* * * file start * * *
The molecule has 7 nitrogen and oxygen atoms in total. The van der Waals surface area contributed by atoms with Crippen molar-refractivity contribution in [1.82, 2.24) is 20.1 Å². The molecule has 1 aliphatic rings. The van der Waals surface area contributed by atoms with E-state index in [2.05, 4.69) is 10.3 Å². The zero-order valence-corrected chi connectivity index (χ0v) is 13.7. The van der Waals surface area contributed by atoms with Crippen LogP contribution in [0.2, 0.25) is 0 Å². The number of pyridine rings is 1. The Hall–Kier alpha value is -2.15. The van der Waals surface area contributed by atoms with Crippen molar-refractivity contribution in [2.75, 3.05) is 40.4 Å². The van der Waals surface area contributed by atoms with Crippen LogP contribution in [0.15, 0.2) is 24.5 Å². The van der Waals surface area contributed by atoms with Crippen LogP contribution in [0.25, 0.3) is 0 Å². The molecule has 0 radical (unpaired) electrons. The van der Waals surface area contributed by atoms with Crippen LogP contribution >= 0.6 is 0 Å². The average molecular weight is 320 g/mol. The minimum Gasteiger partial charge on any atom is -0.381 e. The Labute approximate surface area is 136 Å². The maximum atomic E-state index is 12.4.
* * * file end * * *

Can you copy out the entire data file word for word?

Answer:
The molecule has 7 nitrogen and oxygen atoms in total. The van der Waals surface area contributed by atoms with Crippen molar-refractivity contribution in [1.82, 2.24) is 20.1 Å². The molecule has 1 aliphatic rings. The van der Waals surface area contributed by atoms with E-state index in [2.05, 4.69) is 10.3 Å². The zero-order valence-corrected chi connectivity index (χ0v) is 13.7. The van der Waals surface area contributed by atoms with Crippen LogP contribution in [0.2, 0.25) is 0 Å². The number of pyridine rings is 1. The Hall–Kier alpha value is -2.15. The van der Waals surface area contributed by atoms with Crippen molar-refractivity contribution in [2.75, 3.05) is 40.4 Å². The van der Waals surface area contributed by atoms with Crippen LogP contribution in [0.15, 0.2) is 24.5 Å². The van der Waals surface area contributed by atoms with Crippen LogP contribution in [0.25, 0.3) is 0 Å². The molecule has 0 radical (unpaired) electrons. The van der Waals surface area contributed by atoms with Crippen LogP contribution >= 0.6 is 0 Å². The average molecular weight is 320 g/mol. The minimum Gasteiger partial charge on any atom is -0.381 e. The Labute approximate surface area is 136 Å². The maximum atomic E-state index is 12.4.